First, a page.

The Free and Open Productivity Suite
Released: Apache OpenOffice 4.1.15

Community Articles: Opinions, Interviews, Analyses

-Louis Suárez-Potts

2001 November 9

Participating in

Introduction needs your participation. Yes, we are big and getting bigger. And yes, the code now works. But this last year, for all our successes, has only been a start. What we need now is to establish clear resources that will allow users of whatever background to build the project efficiently and take it to the world. If we imagine project as a house, in the first year we laid the foundation; we now must actually build the house on that solid work.

You can help. The architecture allows community members of all levels of skill to participate in building the code. But it is not always clear where a community member should go or how he or she should help out. There are not signs, no instructions, no charts telling wannabe developers "Help Here!"

Well, this short guide is a step in helping out interested contributors. There will be subsequent installments on this topic, and in the coming week, I will also be consolidating previous work on how to contribute to For now, however, this entry will focus on using the mail lists. The next article will be on IssueZilla, with a subsequent article on proposing projects.

What to do

First, if you are not a software developer, abandon the misconception that you can't help build the code. supports the work of nondevelopers both by encouraging every registered user to track and file issues (bugs) and fixes, as well as other user issues, and by enabling community members of whatever coding skill both to join in existing, approved projects and to participate in proposing new projects in the Whiteboard category .

What this means is that is a project both for developers who can code and for endusers who don't know how to code. After all, we are not just building a new office suite for the people of the world, but a new way of building a complex community and project collaboratively and boldly. Quite seriously, we are doing things here that no one has done before, at least not on this scale. And we are serious about seeking to include everyone who is interested in our project.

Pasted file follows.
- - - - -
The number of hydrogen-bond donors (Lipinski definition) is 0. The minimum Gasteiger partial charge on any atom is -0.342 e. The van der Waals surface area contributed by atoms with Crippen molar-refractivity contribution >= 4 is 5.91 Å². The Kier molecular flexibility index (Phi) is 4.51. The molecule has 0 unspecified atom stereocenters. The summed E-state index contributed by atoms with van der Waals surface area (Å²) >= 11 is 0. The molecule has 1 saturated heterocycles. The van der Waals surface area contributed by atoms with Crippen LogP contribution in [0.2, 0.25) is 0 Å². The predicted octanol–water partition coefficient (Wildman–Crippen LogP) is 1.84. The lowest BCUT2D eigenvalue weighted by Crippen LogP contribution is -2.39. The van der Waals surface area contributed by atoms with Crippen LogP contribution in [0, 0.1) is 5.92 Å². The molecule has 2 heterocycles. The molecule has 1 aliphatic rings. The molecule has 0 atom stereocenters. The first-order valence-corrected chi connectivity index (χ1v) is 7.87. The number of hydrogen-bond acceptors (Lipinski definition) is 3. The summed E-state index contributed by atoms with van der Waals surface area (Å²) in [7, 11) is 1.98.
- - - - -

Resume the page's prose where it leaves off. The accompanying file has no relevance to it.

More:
So, let's say that you've decided to help out. Where do you start? Well, as Linus Torvalds has said about Linux, one of the chief advantages of Open Source methodology is that it allows regular users to improve the product, just by using the product, documenting the bugs and issues encountered, and submitting these findings to the relevant project within

Let's phrase that more strongly: the project leads want you to contribute your discoveries and suggestions to the project, which, if you contribute, is also your project. Yes, the discussions in the project mailing lists can sometimes be very technical and even off-putting; but that does not mean that your submissions are going to be disregarded because they are coming from someone new to the project. On the contrary; new suggestions are desired because they cast new light on old problems.

But this still raises the question of, "How do I submit my discoveries, suggestions, ideas? And to whom?" To address these points, I'll first go over what could be called the zones of community participation: Mailing Lists, IssueZilla, project website.

In a previous article ("The Infrastructure Upgrade, Part II"), I discussed the advantages of not only joining, but also specific projects. The separate question, How do I propose a new project? will, as I mentioned above, be answered in a subsequent article.

Zones of Participation

Mailing Lists Community members are doubtless aware of the heavily-trafficked "discuss" and "users" list; these are used for general discussions relating to and Open Source or, in the case of the "users" list, to the actual use of the product. So, if you have some points to make, consider the "discuss" list, and if you have some questions about using the product, the "users" list. (A plug for the "users" list: It is increasingly popular, for it is here that regular users stand an excellent chance of quickly finding answers to common problems encountered in using the office suite.)